YourABA July 2012 Masthead

How women can establish a successful ADR practice

Recent research shows that women make up only 20 percent of leadership at law firms and ADR professionals, according to Gina Miller, vice president for JAMS Southwest Region, an arbitration practice. However, interest in ADR, or alternative dispute resolution, is growing among women, says Miller in the spring issue of Dispute Resolution Magazine.

“Those who want to develop a successful practice should understand that as ADR becomes more mainstream in the legal landscape, it's more important than ever to have a strategic plan in place to generate business and build a brand, not just as a woman, but as an expert in the field of ADR,” Miller says in “Tools to Help Women Succeed in ADR.”

Clients should perceive the process as a valuable experience and have something unique
in which to remember you, Miller says.

Women want to establish themselves as expert neutrals, not as “women” neutrals, Miller says. “They much prefer that clients perceive them as the right fit or one of the most qualified neutrals best at resolving difficult and complex disputes,” she says.

How to establish such a reputation and jump-start a career in ADR, according to Miller:

1. Gain significant litigation experience as a lawyer. “If the objective is to resolve legal matters, ADR goals will be met faster with a strong legal background,” she says. Nonlawyers can be successful but will have to spend more time establishing credibility: “Volunteer for court programs and take cases pro bono. Another option is to offer to co-mediate with a successful ADR professional.”

2. Create a plan of action and set a realistic timeline. Identify other professionals with successful regional or national practices, and find out what they do to keep their names top of mind, Miller recommends. “Find someone who would be willing to make an introduction for you,” she says. “Try to establish a relationship with other successful ADR professionals.”

3. Develop a style and presence. Conservative blue or black suits are not required. “Newer generations appreciate diversity,” Miller says. “In some cases, a unique style may capture the attention of a client. What's most important is that clients perceive the process as a valuable experience and have something unique in which to remember you.”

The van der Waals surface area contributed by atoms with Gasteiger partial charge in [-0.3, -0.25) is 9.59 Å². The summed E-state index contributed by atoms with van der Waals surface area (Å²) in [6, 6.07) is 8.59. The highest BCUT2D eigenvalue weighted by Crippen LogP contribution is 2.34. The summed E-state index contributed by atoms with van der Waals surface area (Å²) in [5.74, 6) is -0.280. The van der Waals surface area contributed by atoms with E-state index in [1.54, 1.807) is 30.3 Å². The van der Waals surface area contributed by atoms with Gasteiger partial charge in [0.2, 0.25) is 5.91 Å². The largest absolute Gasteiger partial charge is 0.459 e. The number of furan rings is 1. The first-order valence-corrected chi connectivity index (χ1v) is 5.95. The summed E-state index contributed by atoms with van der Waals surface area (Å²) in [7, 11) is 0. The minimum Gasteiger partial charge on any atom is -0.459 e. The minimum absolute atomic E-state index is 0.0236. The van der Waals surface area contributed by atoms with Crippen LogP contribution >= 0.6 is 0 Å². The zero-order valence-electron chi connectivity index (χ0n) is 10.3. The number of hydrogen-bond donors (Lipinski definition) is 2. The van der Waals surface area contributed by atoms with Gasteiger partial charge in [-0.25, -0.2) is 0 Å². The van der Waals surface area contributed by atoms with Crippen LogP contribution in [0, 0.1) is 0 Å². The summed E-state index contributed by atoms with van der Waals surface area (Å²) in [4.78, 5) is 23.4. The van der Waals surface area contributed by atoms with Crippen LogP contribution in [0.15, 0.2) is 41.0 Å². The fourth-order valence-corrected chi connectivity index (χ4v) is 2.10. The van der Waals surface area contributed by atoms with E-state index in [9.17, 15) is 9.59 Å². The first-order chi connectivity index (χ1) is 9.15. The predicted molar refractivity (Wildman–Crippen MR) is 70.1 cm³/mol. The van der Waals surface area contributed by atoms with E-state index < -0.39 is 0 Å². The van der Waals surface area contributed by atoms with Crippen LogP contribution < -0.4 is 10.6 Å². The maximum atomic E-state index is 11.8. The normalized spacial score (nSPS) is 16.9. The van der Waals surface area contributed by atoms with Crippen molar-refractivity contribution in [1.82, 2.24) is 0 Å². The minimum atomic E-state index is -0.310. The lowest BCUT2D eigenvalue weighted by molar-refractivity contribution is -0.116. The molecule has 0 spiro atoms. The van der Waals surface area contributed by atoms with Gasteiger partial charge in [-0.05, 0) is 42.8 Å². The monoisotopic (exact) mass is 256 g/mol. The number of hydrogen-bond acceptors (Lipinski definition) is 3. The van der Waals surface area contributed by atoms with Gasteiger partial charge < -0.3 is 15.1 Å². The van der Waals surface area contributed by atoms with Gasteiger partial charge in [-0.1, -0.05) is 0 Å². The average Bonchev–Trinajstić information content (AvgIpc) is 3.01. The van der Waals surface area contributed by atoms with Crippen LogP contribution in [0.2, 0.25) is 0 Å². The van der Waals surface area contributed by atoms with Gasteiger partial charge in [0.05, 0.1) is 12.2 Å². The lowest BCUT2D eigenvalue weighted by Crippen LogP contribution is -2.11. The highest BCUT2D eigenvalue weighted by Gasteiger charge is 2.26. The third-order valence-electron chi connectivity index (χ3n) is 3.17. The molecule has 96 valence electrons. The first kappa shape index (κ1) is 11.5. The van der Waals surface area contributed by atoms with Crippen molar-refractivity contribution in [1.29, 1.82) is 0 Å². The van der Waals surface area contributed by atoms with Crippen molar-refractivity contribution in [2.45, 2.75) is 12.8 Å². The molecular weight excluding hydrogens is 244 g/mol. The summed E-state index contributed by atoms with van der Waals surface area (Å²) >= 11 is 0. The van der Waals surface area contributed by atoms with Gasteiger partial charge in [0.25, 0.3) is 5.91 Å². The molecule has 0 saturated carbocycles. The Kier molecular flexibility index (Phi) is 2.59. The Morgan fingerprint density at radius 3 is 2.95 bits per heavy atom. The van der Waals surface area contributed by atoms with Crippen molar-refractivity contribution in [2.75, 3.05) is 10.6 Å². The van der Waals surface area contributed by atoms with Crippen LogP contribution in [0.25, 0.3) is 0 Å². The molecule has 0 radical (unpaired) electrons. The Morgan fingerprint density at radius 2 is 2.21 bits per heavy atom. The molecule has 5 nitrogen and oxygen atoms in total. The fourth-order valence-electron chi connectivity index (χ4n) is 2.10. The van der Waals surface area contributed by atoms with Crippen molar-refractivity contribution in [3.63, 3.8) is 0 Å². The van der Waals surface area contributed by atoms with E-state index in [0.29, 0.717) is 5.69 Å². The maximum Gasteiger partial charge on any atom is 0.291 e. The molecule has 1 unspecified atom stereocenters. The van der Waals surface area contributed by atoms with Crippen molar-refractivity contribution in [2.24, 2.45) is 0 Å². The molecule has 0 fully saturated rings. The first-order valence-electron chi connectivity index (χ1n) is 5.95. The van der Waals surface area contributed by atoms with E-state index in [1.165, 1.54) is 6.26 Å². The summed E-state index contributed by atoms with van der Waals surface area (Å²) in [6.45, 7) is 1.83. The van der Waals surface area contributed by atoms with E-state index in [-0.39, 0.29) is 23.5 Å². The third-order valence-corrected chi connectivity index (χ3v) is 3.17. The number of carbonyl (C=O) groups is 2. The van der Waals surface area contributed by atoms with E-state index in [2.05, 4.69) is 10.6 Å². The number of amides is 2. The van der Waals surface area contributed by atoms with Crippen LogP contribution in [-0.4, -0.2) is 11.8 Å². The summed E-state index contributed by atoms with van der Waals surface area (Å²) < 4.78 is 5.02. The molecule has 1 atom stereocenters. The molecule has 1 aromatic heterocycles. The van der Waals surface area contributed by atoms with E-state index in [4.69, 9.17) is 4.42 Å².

4. Craft a compelling biography that provides information about your arbitration style and, with permission, lists other professionals with whom you've previously partnered.

5. Target markets with growth potential that you think would be receptive to your style. “Ask clients who have used you in the past to be candid with what they appreciated about your approach and style,” Miller says. “Once you determine a trend, market your style at every opportunity.”

6. Get a better understanding of law firms' gender diversity goals and discuss how you might be a good fit. ADR consists of conflict prevention, conflict management and conflict resolution, Miller says. “There are opportunities in all three categories, and if organizations are pledging their commitment to gender diversity, use that as a way to optimize your opportunity,” she says.

7. Use gender as an advantage. In some cases, a woman is the preferred choice, Miller says. “Women should make sure that their individual qualifications are known and that the typical stereotypes are not perpetuated in their marketing plan,” she says.

8. Gather feedback from past clients. Do they perceive you as collaborative and facilitative or as aggressive and assertive? “Having a flexible approach is ideal,” Miller says. Whatever your reputation, understand your strengths and use every opportunity you can to expose them.

9. Network. Use this as an opportunity to show off your assertiveness skills.

10. Advertise. If possible, partner with a nationally known ADR professional, and leverage that relationship in your advertising.

To read the full article, click here.

Dispute Resolution Magazine is published by the Section of Dispute Resolution.


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